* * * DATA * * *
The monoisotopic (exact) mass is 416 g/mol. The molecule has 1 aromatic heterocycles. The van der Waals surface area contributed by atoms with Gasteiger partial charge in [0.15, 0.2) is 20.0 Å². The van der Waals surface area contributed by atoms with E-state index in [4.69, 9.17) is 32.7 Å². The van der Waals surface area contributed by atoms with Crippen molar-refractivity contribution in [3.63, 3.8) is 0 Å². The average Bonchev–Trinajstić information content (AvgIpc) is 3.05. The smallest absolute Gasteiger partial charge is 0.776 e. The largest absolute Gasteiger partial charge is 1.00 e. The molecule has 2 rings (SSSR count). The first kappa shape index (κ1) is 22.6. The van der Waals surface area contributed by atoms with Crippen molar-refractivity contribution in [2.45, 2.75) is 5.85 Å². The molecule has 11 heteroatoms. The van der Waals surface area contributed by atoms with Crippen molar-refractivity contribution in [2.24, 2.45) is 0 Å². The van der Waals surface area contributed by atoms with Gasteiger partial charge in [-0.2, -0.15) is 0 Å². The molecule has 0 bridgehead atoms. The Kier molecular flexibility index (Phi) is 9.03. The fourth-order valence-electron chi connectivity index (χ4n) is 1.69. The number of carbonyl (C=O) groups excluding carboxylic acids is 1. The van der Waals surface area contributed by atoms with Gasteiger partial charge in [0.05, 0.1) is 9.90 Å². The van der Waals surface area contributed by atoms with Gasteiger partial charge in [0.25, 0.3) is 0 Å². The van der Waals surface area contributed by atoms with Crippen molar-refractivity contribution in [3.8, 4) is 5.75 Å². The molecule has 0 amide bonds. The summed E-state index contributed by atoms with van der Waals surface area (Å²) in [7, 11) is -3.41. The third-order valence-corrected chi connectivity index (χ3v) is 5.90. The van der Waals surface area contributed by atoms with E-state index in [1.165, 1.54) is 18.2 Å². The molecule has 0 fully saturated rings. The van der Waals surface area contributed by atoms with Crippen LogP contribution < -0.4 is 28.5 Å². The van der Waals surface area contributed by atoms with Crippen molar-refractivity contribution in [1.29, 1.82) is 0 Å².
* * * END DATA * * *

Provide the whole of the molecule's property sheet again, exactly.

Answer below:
The monoisotopic (exact) mass is 416 g/mol. The molecule has 1 aromatic heterocycles. The van der Waals surface area contributed by atoms with Gasteiger partial charge in [0.15, 0.2) is 20.0 Å². The van der Waals surface area contributed by atoms with E-state index in [4.69, 9.17) is 32.7 Å². The van der Waals surface area contributed by atoms with Crippen molar-refractivity contribution in [3.63, 3.8) is 0 Å². The average Bonchev–Trinajstić information content (AvgIpc) is 3.05. The smallest absolute Gasteiger partial charge is 0.776 e. The largest absolute Gasteiger partial charge is 1.00 e. The molecule has 2 rings (SSSR count). The first kappa shape index (κ1) is 22.6. The van der Waals surface area contributed by atoms with Crippen molar-refractivity contribution in [2.45, 2.75) is 5.85 Å². The molecule has 11 heteroatoms. The van der Waals surface area contributed by atoms with Crippen molar-refractivity contribution in [2.24, 2.45) is 0 Å². The van der Waals surface area contributed by atoms with Gasteiger partial charge in [-0.2, -0.15) is 0 Å². The molecule has 0 bridgehead atoms. The Kier molecular flexibility index (Phi) is 9.03. The fourth-order valence-electron chi connectivity index (χ4n) is 1.69. The number of carbonyl (C=O) groups excluding carboxylic acids is 1. The van der Waals surface area contributed by atoms with Gasteiger partial charge in [0.05, 0.1) is 9.90 Å². The van der Waals surface area contributed by atoms with Gasteiger partial charge in [0.25, 0.3) is 0 Å². The van der Waals surface area contributed by atoms with Crippen molar-refractivity contribution in [3.8, 4) is 5.75 Å². The molecule has 0 amide bonds. The summed E-state index contributed by atoms with van der Waals surface area (Å²) in [7, 11) is -3.41. The third-order valence-corrected chi connectivity index (χ3v) is 5.90. The van der Waals surface area contributed by atoms with E-state index in [1.165, 1.54) is 18.2 Å². The molecule has 0 fully saturated rings. The van der Waals surface area contributed by atoms with Crippen LogP contribution < -0.4 is 28.5 Å². The van der Waals surface area contributed by atoms with Crippen molar-refractivity contribution in [1.29, 1.82) is 0 Å².